Just before Christmas (2017) Veeam released Update 3 for Veeam Availability Suite 9.5 in addition to updates for Veeam Agent for Windows and Veeam Agent for Linux. The links to the KB release notes are at the bottom of the post but below is a quick summary of some of the features announced.
So far I’ve covered the various methods vSAN uses to protect data within a cluster and even across sites. In this post I will look at how vSAN handles failures and the processes involved to recover data to ensure the virtual machines redundancy requirements are met.
Now I’ve covered the high-level architecture of vSAN it’s time to look at how the data is structured within the vSAN datastore and how vSAN uses multiple hosts within a cluster to provide data redundancy. Not forgetting one of the biggest benefits with vSAN - this is all configured using policies that are configured at the software layer.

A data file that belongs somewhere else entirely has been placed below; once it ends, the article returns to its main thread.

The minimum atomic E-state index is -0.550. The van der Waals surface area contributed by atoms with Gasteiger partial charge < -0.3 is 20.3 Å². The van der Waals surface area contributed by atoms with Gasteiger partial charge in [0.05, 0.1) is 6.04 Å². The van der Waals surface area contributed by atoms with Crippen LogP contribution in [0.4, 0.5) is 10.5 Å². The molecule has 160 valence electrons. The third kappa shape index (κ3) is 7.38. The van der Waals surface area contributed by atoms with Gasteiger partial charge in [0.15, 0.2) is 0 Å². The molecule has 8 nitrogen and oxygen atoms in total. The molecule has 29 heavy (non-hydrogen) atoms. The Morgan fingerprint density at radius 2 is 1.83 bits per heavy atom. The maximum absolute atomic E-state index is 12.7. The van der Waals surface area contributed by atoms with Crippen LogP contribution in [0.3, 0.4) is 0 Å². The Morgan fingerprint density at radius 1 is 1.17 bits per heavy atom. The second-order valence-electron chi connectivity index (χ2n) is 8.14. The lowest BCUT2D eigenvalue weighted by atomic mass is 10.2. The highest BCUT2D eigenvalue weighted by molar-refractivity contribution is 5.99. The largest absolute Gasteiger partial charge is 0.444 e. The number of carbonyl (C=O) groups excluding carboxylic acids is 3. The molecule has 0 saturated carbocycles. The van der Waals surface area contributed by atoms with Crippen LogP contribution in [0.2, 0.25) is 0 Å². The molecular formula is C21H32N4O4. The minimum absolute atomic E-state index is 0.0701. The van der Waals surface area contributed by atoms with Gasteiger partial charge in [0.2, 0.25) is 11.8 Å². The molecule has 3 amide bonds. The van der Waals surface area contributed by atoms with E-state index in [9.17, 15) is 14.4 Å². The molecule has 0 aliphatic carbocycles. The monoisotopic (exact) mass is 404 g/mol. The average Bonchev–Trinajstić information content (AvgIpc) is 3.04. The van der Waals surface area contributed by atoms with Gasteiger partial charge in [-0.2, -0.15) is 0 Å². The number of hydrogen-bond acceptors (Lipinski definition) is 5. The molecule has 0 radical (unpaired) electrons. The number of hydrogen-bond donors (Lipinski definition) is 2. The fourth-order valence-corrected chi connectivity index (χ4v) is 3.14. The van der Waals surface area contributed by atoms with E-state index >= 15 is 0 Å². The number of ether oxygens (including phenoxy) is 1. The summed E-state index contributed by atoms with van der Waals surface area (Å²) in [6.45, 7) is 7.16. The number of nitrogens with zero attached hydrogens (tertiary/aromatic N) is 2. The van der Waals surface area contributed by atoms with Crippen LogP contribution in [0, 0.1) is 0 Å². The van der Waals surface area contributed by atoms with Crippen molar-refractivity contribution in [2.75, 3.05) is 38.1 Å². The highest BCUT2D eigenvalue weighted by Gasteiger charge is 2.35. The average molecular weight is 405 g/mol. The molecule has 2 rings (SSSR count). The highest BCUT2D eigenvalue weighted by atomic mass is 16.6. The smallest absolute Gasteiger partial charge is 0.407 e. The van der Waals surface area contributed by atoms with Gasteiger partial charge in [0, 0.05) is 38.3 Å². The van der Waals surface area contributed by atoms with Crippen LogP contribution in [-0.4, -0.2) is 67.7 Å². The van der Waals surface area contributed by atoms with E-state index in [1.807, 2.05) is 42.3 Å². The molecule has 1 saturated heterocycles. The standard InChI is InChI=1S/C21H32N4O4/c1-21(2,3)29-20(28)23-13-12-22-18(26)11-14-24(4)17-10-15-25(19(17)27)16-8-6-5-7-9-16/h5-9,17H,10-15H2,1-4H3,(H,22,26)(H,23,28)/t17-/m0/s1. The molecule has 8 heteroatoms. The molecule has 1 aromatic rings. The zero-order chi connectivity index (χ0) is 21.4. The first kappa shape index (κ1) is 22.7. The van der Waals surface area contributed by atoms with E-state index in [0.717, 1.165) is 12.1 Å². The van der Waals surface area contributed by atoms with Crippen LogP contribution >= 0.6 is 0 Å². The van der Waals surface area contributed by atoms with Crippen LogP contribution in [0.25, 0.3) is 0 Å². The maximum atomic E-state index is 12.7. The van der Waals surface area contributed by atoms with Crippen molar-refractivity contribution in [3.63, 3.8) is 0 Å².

This post will cover vSAN architecture at a high level along with network recommendations and requirements to support vSAN. Finally, I’ll cover some of the hardware recommendations to ensure a vSAN deployment is successful.
Whilst many of our customers have a good high-level understanding of vSAN this series of blog posts will cover some of the concepts in further detail and hopefully help answer some of the typical questions I get asked.
It’s hard to believe the popular SC4020 has been around for over 3 years now and recently Dell EMC have announced its successor, the SC5020. This post will look at some of the key differences and improvements to the mid-range SC storage array.
I am currently using Ivanti Patch for Windows Servers to patch our virtual demonstration and test environment and thought I would share a short blog post around some of the common misconfigurations that can be made when setting up the automated patching